Malawi agrees to SA’s request to extradite televangelist Bushiri and his wife

Malawi agrees to SA’s request to extradite televangelist Bushiri and his wife
Prophet Shepherd Bushiri and his wife Mary appear at Pretoria Magistrates’ Court on 4 November 2020. (Photo: Gallo Images / Frennie Shivambu)

But the legal process could take months or even years to finalise.

The net is slowly tightening around fugitive Malawian televangelist Shepherd Bushiri and his wife, Mary, after the Malawi government agreed to South Africa’s request to extradite them to face trial in South Africa.

Malawi’s Attorney-General, Chikosa Silungwe, has recommended that the extradition should go ahead and Homeland Security Minister Richard Chimwendo Banda has endorsed this decision, Malawi’s government spokesperson, Gospel Kazako, confirmed to Daily Maverick.

However, Kazako also strongly emphasised that it would be up to the courts to make the final decision on whether they should be arrested and sent back to South Africa. “Our courts are fully independent,” he declared. Some experts believe it could take years to extradite the couple if they use all the legal recourse available to them. 

It is not completely clear whether the Bushiris will be arrested pending a court decision on whether to extradite them. They handed themselves to police in November after Interpol issued a warrant for their arrest, but a Lilongwe magistrate ordered them to be released because Malawian authorities had not ordered their arrest. The Malawi government appealed against the magistrate’s decision to the high court, which on Monday reserved its judgment on the case until December 22. 

Some sources in Malawi said that if on December 22 the high court overruled the magistrates’ court’s order for the Bushiris’ release, they would be rearrested on that day. But Kazako said the government’s decision to seek extradition had overtaken the high court matter and suggested the Bushiris would now only be arrested if the courts decided on that as part of the extradition process. 

Bushiri, leader of the Enlightened Christian Gathering (ECG) Church, and his wife, Mary, jumped bail of R200,000 each and fled South Africa in November to avoid theft, fraud and money-laundering charges arising from an investment scheme.

The relationship between Bushiri and the Malawi government has sparked considerable speculation, much of it based on the belief that the wealthy Bushiris helped finance Malawian President Lazarus Chakwera’s 2020 election campaign. Rumours swirled last month that the Bushiris had escaped South Africa on Chakwera’s presidential jet when he returned home from an official visit to South Africa on Friday, November 13.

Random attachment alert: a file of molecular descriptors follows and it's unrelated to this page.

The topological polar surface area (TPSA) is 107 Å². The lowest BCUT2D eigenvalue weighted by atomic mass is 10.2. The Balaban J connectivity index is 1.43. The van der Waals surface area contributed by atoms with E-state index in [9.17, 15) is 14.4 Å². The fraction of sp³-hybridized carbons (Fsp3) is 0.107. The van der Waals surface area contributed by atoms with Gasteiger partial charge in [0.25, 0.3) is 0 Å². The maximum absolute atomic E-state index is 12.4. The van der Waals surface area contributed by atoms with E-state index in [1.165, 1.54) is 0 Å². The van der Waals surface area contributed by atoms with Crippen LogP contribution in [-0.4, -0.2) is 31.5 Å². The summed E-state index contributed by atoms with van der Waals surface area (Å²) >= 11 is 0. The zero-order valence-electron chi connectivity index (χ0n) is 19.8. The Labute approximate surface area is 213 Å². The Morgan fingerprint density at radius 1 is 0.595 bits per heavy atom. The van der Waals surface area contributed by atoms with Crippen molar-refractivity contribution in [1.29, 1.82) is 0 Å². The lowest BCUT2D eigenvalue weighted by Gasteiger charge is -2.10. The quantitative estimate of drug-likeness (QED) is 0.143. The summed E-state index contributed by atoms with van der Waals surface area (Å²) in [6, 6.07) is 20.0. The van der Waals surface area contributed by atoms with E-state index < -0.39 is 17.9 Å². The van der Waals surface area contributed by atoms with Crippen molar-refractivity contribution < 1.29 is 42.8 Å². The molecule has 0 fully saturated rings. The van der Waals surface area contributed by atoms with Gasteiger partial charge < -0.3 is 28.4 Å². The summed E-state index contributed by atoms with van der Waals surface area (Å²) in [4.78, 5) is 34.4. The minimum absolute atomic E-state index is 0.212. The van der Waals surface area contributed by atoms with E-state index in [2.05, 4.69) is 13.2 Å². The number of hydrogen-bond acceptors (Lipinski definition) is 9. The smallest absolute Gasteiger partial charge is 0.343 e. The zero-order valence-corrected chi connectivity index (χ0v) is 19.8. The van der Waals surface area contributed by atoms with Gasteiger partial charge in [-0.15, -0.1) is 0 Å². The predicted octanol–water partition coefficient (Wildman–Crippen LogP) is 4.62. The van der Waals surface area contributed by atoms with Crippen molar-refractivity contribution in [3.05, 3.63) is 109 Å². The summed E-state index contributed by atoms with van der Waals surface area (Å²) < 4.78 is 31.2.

South Africa’s Sunday Independent went as far as reporting this as fact and said the South African government, and particularly International Relations and Cooperation Minister Naledi Pandor, had helped arrange the escape.

Pretoria strongly denied this and on Monday Pandor told a press briefing in Pretoria that this was “a total lie and I deny it with the contempt it deserves”.

There have also been reports in Malawi that Chakwera is a follower of Bushiri and would attend Bushiri’s big ECG Church Crossover Night Service at Bingu National Stadium on 31 December. The event, previously held at the 90,000-seater FNB Stadium in Johannesburg, was expected to attract tens of thousands of devotees from across southern Africa and beyond.

But a Malawian journalist told Daily Maverick it was untrue that Chakwera had ever intended to attend the service. He pointed out that, to the contrary, he believed the government was behind the decision last week to block Bushiri from holding the service in the stadium.

On Friday, the stadium’s management wrote to Bushiri’s church reversing its earlier permission to the church to hold the service. The management said it had changed its mind because the event was likely to attract numbers of people beyond the normal capacity of the stadium. “This will contravene the Covid-19 pandemic prevention measures.”

The management also claimed the stadium would be undergoing maintenance in preparation for an inspection by the Confederation of African Football (CAF) in early January 2021.

However, many Malawians suspect the government put pressure on the stadium management to deny the use of the stadium to Bushiri, who in any case may now be under arrest on 31 December. DM 


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